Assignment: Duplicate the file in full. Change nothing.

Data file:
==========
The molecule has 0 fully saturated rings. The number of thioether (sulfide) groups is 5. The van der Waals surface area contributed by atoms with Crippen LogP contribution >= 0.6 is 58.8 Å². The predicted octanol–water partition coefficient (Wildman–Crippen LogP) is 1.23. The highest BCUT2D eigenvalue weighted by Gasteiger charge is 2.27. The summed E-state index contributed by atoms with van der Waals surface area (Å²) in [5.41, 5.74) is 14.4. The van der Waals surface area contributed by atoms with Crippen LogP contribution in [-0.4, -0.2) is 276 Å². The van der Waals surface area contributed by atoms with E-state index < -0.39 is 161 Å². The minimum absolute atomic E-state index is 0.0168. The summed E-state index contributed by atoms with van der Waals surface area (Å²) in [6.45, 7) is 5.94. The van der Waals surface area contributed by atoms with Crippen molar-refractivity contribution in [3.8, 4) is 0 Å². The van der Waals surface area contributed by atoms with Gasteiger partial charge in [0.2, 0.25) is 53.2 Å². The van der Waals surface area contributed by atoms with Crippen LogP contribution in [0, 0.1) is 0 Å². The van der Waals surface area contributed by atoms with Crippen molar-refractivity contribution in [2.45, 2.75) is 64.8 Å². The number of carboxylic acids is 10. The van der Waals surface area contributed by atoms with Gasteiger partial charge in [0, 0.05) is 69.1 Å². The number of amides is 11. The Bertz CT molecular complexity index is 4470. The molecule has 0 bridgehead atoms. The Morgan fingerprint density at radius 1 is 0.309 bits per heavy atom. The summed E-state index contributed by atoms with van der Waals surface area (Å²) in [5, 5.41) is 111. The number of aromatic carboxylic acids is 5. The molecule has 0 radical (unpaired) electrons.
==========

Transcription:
The molecule has 0 fully saturated rings. The number of thioether (sulfide) groups is 5. The van der Waals surface area contributed by atoms with Crippen LogP contribution >= 0.6 is 58.8 Å². The predicted octanol–water partition coefficient (Wildman–Crippen LogP) is 1.23. The highest BCUT2D eigenvalue weighted by Gasteiger charge is 2.27. The summed E-state index contributed by atoms with van der Waals surface area (Å²) in [5.41, 5.74) is 14.4. The van der Waals surface area contributed by atoms with Crippen LogP contribution in [-0.4, -0.2) is 276 Å². The van der Waals surface area contributed by atoms with E-state index < -0.39 is 161 Å². The minimum absolute atomic E-state index is 0.0168. The summed E-state index contributed by atoms with van der Waals surface area (Å²) in [6.45, 7) is 5.94. The van der Waals surface area contributed by atoms with Crippen molar-refractivity contribution in [3.8, 4) is 0 Å². The van der Waals surface area contributed by atoms with Gasteiger partial charge in [0.2, 0.25) is 53.2 Å². The van der Waals surface area contributed by atoms with Crippen LogP contribution in [0, 0.1) is 0 Å². The van der Waals surface area contributed by atoms with Crippen molar-refractivity contribution in [2.45, 2.75) is 64.8 Å². The number of carboxylic acids is 10. The van der Waals surface area contributed by atoms with Gasteiger partial charge in [0, 0.05) is 69.1 Å². The number of amides is 11. The Bertz CT molecular complexity index is 4470. The molecule has 0 bridgehead atoms. The Morgan fingerprint density at radius 1 is 0.309 bits per heavy atom. The summed E-state index contributed by atoms with van der Waals surface area (Å²) in [5, 5.41) is 111. The number of aromatic carboxylic acids is 5. The molecule has 0 radical (unpaired) electrons.